Got that déjà vu feeling again? That sense that you passed the exact same 'scare'-acter last year? You did. Hollywood and the theme parks have exhausted the formula. Fortunately, this town gets into Samhain like no other. There are plenty of places to go for the macabre if you're not afraid to wander off the beaten path:
All Hallows 10-for-the-Fringe The Orlando International Fringe Festival usually has some weirdness associated with it, and this fundraiser channels it into spooky weirdness. Ten acts, each 10 minutes long, focus in some way on the spirit of the holiday. With works from Voci Dance, the always-intriguing Empty Spaces Theatre Co. and the always sexy VarieTease, they've got the makings of a deliciously terrifying stew. (7 p.m. Oct. 16-17 at Lowndes Shakespeare Center; $10; orlandofringe.org)
Howling Halloween One of the problems with the theme park fright nights is that, in the park, you know someone is controlling all the factors. Throw yourself into Forever Florida's 4,700 acres of wilderness and then talk about fear of the unknown. Their party at 'Hell's Ranch' (which prominently mentions 'cold beer') seems like a guaranteed freakout, even with the kids zone. (7 p.m. Fridays and Saturdays, Oct. 23-31, at Forever Florida, St. Cloud; $10; www.foreverflorida.com)
Zombie Dance This is the party where the dead get wasted and shake their booties. The men and women of the local Zombie Emergency Defense will be on hand to keep the outbreak from spreading. The costume contest will feature characters from DC Comics' Black Lantern stories. (9 p.m. Oct. 30 at Back Booth; $5; www.acomicshop.com)
Dead Poets Slam Sometimes the dead have something to say. On this night, the phantoms inhabit the bodies of local poets who take on their personas. Every deceased wordsmith from Wordsworth to Tupac is invited onto the stage in this séance of rhymes (or not), then the living judge them. Will the winner again be universally acknowledged worst poet in the English language William McGonagall? (9:30 p.m. Oct. 30 at Stardust Video & Coffee; free; www.brokenspeech.com)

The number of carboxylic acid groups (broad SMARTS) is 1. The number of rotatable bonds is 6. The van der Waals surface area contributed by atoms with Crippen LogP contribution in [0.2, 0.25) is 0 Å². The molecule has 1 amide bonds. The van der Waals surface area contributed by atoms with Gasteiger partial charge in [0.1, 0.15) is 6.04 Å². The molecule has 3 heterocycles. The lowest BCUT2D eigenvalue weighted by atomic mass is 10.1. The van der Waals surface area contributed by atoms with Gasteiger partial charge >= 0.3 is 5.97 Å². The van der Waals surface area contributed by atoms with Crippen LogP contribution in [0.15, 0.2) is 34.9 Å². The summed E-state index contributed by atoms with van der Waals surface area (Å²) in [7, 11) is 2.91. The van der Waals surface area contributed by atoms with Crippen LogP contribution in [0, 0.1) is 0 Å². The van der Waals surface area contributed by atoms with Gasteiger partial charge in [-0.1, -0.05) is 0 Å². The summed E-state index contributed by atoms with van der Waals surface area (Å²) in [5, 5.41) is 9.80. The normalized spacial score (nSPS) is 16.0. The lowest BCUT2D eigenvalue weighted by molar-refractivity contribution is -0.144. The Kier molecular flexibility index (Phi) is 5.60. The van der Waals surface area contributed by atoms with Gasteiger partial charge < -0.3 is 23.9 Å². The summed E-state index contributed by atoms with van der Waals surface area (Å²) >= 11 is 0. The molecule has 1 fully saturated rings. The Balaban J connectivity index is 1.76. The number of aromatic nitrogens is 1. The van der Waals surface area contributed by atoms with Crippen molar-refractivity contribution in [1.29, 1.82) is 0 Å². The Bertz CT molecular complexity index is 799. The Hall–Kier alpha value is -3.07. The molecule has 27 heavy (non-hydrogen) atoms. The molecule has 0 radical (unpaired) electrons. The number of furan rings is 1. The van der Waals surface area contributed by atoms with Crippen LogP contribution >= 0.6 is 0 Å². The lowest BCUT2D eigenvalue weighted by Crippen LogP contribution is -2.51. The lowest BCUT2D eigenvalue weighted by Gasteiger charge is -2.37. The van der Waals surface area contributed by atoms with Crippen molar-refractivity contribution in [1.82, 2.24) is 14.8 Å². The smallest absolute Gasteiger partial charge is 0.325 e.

- Trevor Fraser
Big gay October
Orlando has the distinction of being frequently gay. Not only is our local Disney a reflexive gay fetish for the pudgy Peter Pans, it also hosts Gay Days in June, which means that our Pride celebration had to be bumped back to October to spare us gay overload.
Initially, Orlando's Pride events were a smattering of barely audible hurrahs, then celebrants doused their giggles with booze. Now, Big Gay October has become an assault of entertainment and bank account draining. What it may have lost in charm, Orlando's Pride party has gained in prestige. Like cute jeans that used to be cheap, now it's expensive and busy with embroidery.
Kicking it all off this year is the 20th annual Headdress Ball (www.headdress ball.org) Oct. 3 at the Hilton Orlando, featuring backtracked 'performances' from circuit regulars Kristine W and Jennifer Holliday, along with chandelier hats on drag queens, money and black ties. Tickets are donations to Hope and Help, so they are largely priced, ranging from $2,000 to $25,000 per table of 10.
From there, it's a 'heroes'-themed Come Out With Pride frenzy starting Oct. 8. The official kickoff at the Orange County Regional History Center — featuring comedy and food — will set you back $20. That's followed by a lesbo-centric recasting of downtown's preppy Wall Street as a Studio 54 glitter ball (minus heroic Bianca Jagger atop a white horse): Club 54: A Night at the Disco won't set you back much, only $7 advance and $10 at the door. From there, it goes all wobbly: a $20 party for military heroes Oct. 9; a screening of Milk at the downtown Plaza Cinema Café and a Fantasy Island party at the new 310 Lakeside on Pine Street Oct. 10 (both $15 at the door); and a panoply of similarly themed events elsewhere, including, gasp, RuPaul at Parliament House Oct. 10 ($10). Wherever you are, it will be gay.
Everything wraps Oct. 11 with the parade, which should draw about 20,000 revelers to Lake Eola, because it is free for the plebes (or $60 if you want VIP tent access). Musician Ari Gold will perform, with grand marshal duties going to Harvey Milk's nephew, Stuart Milk.
The whole week is 'here to recruit you.' The question is: Can you afford it?
' Billy Manesfeedback@orlandoweekly.com